I've found that sometimes there's additional benefit to the "take a step back and think about what the code is actually doing" step, in the sense that doing so helps gain better knowledge about how the code actually works and often reveals opportunities to simplify the design (sometimes in such a way that ends up inadvertently fixing the problem, though admittedly it'll more often just introduce more bugs ;) ).


I’ve stuggled with 7.1.

The shelter a massive enterprise with a sane middle-manager provides can be a beautiful place for innovation and creative freedom.

However, the older I’ve become the less corporate bs and re-orgs I’m prepared to live through.

Maybe my Tao is slipping...


The trick is to ignore the corporate BS and re-orgs, since they matter not in the grand scheme of things.

In the now-more-prescient-than-ever words of Grace Slick:

    Someone's always playing corporation games
    Who cares, they're always changing corporation names


Lots of previous discussions: https://hn.algolia.com/?query=The%20Tao%20of%20Programming%2...

(Edit: I mention links like this just in case people are interested. If we were treating the post as a duplicate it would be marked [dupe].)


I used to own the book but left it at my desk when I quit a job in the hope that it would help the next poor victim for the same position.

Reading the whole thing, I'm again surprised at how much wisdom is hidden in there.

Shouldn't that be:

"Time for you to return."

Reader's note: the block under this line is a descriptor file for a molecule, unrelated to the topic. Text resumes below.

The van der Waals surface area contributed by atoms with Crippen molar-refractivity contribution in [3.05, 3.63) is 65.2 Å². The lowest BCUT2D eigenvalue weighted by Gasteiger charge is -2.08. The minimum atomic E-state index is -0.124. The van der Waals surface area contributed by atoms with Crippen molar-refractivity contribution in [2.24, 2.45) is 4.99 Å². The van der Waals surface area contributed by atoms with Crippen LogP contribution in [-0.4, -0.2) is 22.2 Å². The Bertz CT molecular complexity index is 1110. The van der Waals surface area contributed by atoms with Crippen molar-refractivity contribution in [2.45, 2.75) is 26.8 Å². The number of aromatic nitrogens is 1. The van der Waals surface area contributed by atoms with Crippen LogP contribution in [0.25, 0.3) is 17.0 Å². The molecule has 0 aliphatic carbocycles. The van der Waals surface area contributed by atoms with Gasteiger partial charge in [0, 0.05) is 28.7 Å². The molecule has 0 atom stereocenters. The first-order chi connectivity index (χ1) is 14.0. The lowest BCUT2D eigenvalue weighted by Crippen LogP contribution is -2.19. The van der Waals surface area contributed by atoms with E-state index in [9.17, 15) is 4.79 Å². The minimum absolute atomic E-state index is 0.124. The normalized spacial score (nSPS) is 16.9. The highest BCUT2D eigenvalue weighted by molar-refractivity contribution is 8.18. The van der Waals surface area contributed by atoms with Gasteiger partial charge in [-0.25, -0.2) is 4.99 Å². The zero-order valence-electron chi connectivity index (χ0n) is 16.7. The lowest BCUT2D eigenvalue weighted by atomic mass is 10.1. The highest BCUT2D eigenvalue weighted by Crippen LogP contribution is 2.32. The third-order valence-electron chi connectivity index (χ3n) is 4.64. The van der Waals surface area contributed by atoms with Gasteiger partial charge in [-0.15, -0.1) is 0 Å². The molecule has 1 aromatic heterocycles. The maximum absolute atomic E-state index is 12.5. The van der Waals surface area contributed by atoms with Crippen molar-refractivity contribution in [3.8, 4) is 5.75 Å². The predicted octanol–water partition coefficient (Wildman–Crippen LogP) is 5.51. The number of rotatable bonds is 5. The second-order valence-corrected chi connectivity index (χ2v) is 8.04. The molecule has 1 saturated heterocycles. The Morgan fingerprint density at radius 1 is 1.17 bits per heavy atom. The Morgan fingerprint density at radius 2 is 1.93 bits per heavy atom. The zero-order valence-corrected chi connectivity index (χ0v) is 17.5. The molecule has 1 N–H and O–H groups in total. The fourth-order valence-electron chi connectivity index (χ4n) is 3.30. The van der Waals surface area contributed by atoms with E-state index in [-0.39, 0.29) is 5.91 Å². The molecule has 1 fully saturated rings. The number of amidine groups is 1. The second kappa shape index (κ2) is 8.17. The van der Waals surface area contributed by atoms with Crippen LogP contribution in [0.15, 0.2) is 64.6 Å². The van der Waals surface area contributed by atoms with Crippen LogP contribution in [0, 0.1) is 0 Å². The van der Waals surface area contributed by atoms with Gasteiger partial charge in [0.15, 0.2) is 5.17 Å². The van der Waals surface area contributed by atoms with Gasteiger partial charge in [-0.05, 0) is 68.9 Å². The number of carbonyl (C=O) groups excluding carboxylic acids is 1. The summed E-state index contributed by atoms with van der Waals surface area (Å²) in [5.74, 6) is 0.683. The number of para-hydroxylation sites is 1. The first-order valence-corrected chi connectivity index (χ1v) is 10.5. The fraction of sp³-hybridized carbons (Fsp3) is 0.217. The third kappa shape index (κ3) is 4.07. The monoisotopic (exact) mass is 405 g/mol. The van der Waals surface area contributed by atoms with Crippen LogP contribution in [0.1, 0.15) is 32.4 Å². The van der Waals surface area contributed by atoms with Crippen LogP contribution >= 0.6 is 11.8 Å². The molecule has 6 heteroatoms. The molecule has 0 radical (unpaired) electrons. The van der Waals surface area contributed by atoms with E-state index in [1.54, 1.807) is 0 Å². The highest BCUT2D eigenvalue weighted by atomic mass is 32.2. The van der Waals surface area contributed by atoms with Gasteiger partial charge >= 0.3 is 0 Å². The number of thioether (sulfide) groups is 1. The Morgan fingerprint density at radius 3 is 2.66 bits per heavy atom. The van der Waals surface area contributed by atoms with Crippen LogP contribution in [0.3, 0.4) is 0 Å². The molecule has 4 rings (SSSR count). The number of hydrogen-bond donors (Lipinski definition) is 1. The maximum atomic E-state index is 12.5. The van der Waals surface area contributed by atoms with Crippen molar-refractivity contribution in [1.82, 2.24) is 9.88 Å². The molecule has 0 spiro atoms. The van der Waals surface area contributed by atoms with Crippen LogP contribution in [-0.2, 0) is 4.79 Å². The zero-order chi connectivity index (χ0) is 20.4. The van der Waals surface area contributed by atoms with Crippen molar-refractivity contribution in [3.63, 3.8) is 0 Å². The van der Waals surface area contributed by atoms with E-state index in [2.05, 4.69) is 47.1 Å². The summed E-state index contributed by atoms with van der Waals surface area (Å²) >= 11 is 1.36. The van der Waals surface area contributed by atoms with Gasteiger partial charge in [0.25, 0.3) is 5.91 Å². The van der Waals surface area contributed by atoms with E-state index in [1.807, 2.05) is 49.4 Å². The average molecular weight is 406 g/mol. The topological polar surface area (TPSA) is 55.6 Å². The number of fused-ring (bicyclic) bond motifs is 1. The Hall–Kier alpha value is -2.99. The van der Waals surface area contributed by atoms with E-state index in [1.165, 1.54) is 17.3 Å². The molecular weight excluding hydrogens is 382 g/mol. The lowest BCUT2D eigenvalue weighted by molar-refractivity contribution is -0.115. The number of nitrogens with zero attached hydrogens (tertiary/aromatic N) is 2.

though?


I'm not sure whether you're aware that "time for you to leave" is a reference to the old Kung Fu TV show[0].

I also don't know enough about systems programming to be sure whether RET or LEAVE is the right instruction there :P

[0]: https://www.youtube.com/watch?v=wQBVYko_uhQ#t=46s


> The Tao gave birth to machine language. Machine language gave birth to the assembler. The assembler gave birth to the compiler. Now there are ten thousand languages.

Heh, nothing changed.


You left out the most important line in the whole treatise :)

> But do not program in COBOL if you can avoid it.


Cobol does not look that bad given the mess we are in today.


I really enjoy the synthesis of Eastern and Western, Ancient and Modern. Pulling up something from before I was born makes this post that much better.


nice, I haven't seen this in years.

I really laughed at the bit about 'structured programming.' As it turns out, long ago, structured programming was a thing.


I remember a story about a professor: one student of his turned in a program neatly divided in functions for each bit of functionality, and ‘main’ consisted only of function calls. The professor was aghast at this waste of resources and sent the student back to rework the program.

This was related much later by the professor himself, and he was fully aware of how prescient the student was.


It still is a thing. Today we just call it "programming".


And how do you call it if is Not structured nowadays?


Javascript.


spaghetti.


Install the fortune package on Linux, and add "fortune" to your .bashrc file. You'll see them occasionally.


I bought a physical copy of this (still have it around somewhere) after reading many of the koans from /usr/bin/fortune


4.1 is like wtf/min https://www.osnews.com/story/19266/wtfsm/ (not xkcd)

It's not the law of no astonishment.


When i dreamed the code, Maybe it is the code dreamed me.

When Worlds end, The Rest Is Silence of Code.


sheesh - wandered around the site and found angela.txt, an ascii nude (which i now know was/is a thing and wish i didn't). and people wonder why other people think on-line culture is a cesspool.


I first read that on POTS with my '486 . Just now, rocked and laughed just like Chris Griffin when he noticed the Jingled keys. Thanks.


like


awesome!!!